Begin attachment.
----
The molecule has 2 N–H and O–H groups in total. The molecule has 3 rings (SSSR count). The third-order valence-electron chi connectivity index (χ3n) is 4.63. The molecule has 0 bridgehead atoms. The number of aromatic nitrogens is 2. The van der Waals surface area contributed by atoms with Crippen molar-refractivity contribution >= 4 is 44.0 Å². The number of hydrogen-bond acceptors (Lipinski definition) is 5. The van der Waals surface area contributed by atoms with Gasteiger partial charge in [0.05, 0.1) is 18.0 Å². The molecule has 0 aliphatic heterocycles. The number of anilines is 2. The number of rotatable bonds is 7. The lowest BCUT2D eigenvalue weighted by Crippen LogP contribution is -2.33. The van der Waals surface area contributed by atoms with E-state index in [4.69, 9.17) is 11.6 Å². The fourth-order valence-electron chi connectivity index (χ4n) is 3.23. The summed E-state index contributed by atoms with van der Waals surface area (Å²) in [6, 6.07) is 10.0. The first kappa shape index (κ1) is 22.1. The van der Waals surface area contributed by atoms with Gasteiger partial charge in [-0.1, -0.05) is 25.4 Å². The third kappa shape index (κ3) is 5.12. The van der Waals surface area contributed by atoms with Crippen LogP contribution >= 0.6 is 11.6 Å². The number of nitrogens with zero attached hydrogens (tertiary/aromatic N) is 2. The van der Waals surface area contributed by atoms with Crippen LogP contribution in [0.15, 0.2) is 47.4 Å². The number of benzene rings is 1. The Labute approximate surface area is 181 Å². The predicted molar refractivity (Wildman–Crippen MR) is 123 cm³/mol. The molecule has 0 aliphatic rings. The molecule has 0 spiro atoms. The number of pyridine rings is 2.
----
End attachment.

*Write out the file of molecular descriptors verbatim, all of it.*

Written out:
The molecule has 2 N–H and O–H groups in total. The molecule has 3 rings (SSSR count). The third-order valence-electron chi connectivity index (χ3n) is 4.63. The molecule has 0 bridgehead atoms. The number of aromatic nitrogens is 2. The van der Waals surface area contributed by atoms with Crippen molar-refractivity contribution >= 4 is 44.0 Å². The number of hydrogen-bond acceptors (Lipinski definition) is 5. The van der Waals surface area contributed by atoms with Gasteiger partial charge in [0.05, 0.1) is 18.0 Å². The molecule has 0 aliphatic heterocycles. The number of anilines is 2. The number of rotatable bonds is 7. The lowest BCUT2D eigenvalue weighted by Crippen LogP contribution is -2.33. The van der Waals surface area contributed by atoms with E-state index in [4.69, 9.17) is 11.6 Å². The fourth-order valence-electron chi connectivity index (χ4n) is 3.23. The summed E-state index contributed by atoms with van der Waals surface area (Å²) in [6, 6.07) is 10.0. The first kappa shape index (κ1) is 22.1. The van der Waals surface area contributed by atoms with Gasteiger partial charge in [-0.1, -0.05) is 25.4 Å². The third kappa shape index (κ3) is 5.12. The van der Waals surface area contributed by atoms with Crippen LogP contribution >= 0.6 is 11.6 Å². The number of nitrogens with zero attached hydrogens (tertiary/aromatic N) is 2. The van der Waals surface area contributed by atoms with Crippen LogP contribution in [0.15, 0.2) is 47.4 Å². The number of benzene rings is 1. The Labute approximate surface area is 181 Å². The predicted molar refractivity (Wildman–Crippen MR) is 123 cm³/mol. The molecule has 0 aliphatic rings. The molecule has 0 spiro atoms. The number of pyridine rings is 2.